Dear all,

I am glad to report a new version of BifurcationKit (BK). It has been a long time since I report progress on this library, this one is a massive one.

Before I start, I would like to highlight the fact that a github organisation has been created which contains several pluggins for BK, among which:

- DDEBifurcationKit.jl for the bifurcation analysis of Delay differential equations
- HclinicBifurcationKit.jl for the computation of Homoclinic orbits and their bifurcations.

The new version of BK has been focused on periodic orbits, especially for ODE. BK is now able to follow Fold, Period-Doubling and Neimark-Sacker bifurcations of periodic orbits with 2 parameters (see tutorial). It is also able to detect codimension 2 bifurcations along those curves, like the Chenciner bifurcation (see tutorial).

What’s more, it is able to branch from Zero-Hopf, Hopf-Hopf and Bautin to these curves as is shown in this tutorial. In order to achieve that, several normal form computations have been added (see this function for example), this was **tedious**, to say the least.

Of course, all this is tested against analytics and the code coverage is quite high.

Is it possible for Julia to sponsor beefier GH actions? My tests are 2 hours long on GH…

Finally, all these methods are available for shooting and collocation which should allow to tackle large dimensional problem as well. Hence, many jacobians types can be selected, computed with AD, or custom procedures. This is very unique and putting all in a table is difficult because of the combinatorial explosion (this is why the testing is intensive). Only the GPU is not tested on GH.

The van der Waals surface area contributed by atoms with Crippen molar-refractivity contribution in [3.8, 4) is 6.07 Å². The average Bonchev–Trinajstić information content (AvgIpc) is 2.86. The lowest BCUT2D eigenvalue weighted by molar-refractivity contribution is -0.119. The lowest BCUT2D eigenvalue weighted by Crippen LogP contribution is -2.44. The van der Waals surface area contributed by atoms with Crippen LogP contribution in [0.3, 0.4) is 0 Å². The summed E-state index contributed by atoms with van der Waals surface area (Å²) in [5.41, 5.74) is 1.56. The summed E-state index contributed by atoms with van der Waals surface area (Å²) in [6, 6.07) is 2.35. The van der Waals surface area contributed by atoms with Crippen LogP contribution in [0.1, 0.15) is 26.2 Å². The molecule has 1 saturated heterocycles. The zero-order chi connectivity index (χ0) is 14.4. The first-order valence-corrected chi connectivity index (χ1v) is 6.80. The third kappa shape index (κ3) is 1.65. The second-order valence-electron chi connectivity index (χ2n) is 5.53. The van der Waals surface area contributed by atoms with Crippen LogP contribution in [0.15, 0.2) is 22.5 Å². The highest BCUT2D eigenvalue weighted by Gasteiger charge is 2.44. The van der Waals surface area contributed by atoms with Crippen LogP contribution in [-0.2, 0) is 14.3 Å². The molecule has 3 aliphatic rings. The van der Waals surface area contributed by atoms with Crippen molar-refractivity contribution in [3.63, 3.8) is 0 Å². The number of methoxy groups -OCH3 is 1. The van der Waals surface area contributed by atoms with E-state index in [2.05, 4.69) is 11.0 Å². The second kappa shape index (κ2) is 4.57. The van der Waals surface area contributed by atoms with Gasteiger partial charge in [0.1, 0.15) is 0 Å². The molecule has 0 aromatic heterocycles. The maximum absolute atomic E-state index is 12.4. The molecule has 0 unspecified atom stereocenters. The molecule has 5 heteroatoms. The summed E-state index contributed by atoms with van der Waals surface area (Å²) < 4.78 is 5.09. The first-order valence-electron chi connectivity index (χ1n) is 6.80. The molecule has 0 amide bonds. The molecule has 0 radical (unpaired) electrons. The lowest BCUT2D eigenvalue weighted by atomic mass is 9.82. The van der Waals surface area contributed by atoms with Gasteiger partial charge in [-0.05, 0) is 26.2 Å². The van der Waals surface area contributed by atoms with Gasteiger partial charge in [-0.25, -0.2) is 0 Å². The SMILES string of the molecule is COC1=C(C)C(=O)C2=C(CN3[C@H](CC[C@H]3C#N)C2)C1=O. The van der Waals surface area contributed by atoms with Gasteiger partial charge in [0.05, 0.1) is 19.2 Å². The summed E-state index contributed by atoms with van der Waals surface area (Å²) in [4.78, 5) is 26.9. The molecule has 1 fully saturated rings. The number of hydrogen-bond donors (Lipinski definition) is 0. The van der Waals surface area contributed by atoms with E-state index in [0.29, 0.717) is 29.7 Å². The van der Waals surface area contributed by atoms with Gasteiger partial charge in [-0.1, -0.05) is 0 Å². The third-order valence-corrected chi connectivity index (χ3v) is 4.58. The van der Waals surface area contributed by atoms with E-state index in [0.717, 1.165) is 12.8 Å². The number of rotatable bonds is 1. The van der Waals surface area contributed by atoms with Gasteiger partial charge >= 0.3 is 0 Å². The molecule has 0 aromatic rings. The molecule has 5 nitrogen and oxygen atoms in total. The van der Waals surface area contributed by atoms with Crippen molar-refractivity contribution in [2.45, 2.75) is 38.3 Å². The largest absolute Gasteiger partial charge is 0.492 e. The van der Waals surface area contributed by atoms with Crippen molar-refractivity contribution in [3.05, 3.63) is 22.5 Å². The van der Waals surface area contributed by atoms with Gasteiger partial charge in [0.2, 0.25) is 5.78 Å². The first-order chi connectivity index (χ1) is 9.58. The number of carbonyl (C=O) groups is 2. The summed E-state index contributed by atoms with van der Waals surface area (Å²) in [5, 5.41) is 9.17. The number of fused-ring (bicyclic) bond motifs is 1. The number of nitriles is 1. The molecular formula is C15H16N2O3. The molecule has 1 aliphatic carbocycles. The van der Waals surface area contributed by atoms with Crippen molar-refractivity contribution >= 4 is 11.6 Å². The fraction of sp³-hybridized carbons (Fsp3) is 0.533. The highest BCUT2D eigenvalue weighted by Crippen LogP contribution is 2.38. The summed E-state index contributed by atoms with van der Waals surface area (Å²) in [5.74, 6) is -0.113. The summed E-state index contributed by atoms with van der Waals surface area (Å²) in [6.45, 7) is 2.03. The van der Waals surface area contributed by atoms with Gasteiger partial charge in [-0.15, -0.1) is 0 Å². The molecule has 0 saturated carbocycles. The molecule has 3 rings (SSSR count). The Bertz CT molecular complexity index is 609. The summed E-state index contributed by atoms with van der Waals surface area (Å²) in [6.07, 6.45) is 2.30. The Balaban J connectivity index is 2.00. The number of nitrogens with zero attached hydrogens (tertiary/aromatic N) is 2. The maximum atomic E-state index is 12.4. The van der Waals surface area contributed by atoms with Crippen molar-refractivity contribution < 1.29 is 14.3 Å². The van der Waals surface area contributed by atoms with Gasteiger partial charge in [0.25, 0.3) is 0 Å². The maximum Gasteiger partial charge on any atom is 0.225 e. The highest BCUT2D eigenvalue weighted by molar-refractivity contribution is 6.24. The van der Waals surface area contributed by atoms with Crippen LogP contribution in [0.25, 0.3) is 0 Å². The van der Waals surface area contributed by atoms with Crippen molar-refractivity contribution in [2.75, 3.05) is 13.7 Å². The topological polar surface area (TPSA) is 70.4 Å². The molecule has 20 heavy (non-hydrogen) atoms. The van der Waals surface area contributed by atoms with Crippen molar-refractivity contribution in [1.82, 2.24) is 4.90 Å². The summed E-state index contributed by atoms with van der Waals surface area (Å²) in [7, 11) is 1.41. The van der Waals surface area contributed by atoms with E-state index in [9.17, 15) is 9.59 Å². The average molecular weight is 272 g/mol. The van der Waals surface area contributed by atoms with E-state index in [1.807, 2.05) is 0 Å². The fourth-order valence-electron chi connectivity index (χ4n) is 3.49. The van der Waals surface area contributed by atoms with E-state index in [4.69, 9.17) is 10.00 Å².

The normal form associated to the bifurcations of periodic orbits is based on the normal form of the associated Poincare return map PRM. This is unlike what is done in MatCont where another (more precise) technics is used. However, the PRM allows to study large dimensional problems.

Given this set of functionalities, we are quite close to those of MatCont and we are not many in this small club (I would say we are two).

These are quite advanced tools for numerical bifurcation analysis and only a few of us actually use them. I believe the reason is that it requires some advanced knowledge of bifurcation theory but also that only MatCont provided it until now, and thus only for ODE. It is exciting as BK opens now the door of PDE (fluid dynamics, climate, lasers, etc) or non local equations, for which these scenarios could be studied.

I hope some of you find it useful.